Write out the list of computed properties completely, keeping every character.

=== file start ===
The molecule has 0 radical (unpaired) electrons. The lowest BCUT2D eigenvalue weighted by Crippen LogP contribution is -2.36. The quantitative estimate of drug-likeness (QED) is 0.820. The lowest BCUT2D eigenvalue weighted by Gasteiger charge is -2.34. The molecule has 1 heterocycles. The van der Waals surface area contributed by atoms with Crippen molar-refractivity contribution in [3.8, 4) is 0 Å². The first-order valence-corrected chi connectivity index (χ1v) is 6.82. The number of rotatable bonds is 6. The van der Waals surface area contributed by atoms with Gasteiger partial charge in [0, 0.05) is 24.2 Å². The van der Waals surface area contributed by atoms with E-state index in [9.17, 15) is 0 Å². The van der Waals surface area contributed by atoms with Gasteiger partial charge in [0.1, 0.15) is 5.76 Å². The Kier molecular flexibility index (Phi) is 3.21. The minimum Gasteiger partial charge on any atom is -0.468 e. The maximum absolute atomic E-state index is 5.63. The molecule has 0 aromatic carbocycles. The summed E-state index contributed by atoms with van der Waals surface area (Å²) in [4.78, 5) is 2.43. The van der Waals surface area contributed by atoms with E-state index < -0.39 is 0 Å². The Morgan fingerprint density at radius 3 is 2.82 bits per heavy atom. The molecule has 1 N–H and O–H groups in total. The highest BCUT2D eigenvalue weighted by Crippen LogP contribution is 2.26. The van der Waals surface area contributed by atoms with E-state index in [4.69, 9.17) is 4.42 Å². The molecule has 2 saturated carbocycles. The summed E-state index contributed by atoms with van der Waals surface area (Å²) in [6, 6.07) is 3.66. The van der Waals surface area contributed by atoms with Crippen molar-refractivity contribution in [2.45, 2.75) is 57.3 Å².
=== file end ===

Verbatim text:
The molecule has 0 radical (unpaired) electrons. The lowest BCUT2D eigenvalue weighted by Crippen LogP contribution is -2.36. The quantitative estimate of drug-likeness (QED) is 0.820. The lowest BCUT2D eigenvalue weighted by Gasteiger charge is -2.34. The molecule has 1 heterocycles. The van der Waals surface area contributed by atoms with Crippen molar-refractivity contribution in [3.8, 4) is 0 Å². The first-order valence-corrected chi connectivity index (χ1v) is 6.82. The number of rotatable bonds is 6. The van der Waals surface area contributed by atoms with Gasteiger partial charge in [0, 0.05) is 24.2 Å². The van der Waals surface area contributed by atoms with E-state index in [9.17, 15) is 0 Å². The van der Waals surface area contributed by atoms with Gasteiger partial charge in [0.1, 0.15) is 5.76 Å². The Kier molecular flexibility index (Phi) is 3.21. The minimum Gasteiger partial charge on any atom is -0.468 e. The maximum absolute atomic E-state index is 5.63. The molecule has 0 aromatic carbocycles. The summed E-state index contributed by atoms with van der Waals surface area (Å²) in [4.78, 5) is 2.43. The van der Waals surface area contributed by atoms with E-state index < -0.39 is 0 Å². The Morgan fingerprint density at radius 3 is 2.82 bits per heavy atom. The molecule has 1 N–H and O–H groups in total. The highest BCUT2D eigenvalue weighted by Crippen LogP contribution is 2.26. The van der Waals surface area contributed by atoms with E-state index in [4.69, 9.17) is 4.42 Å². The molecule has 2 saturated carbocycles. The summed E-state index contributed by atoms with van der Waals surface area (Å²) in [6, 6.07) is 3.66. The van der Waals surface area contributed by atoms with Crippen molar-refractivity contribution in [2.45, 2.75) is 57.3 Å².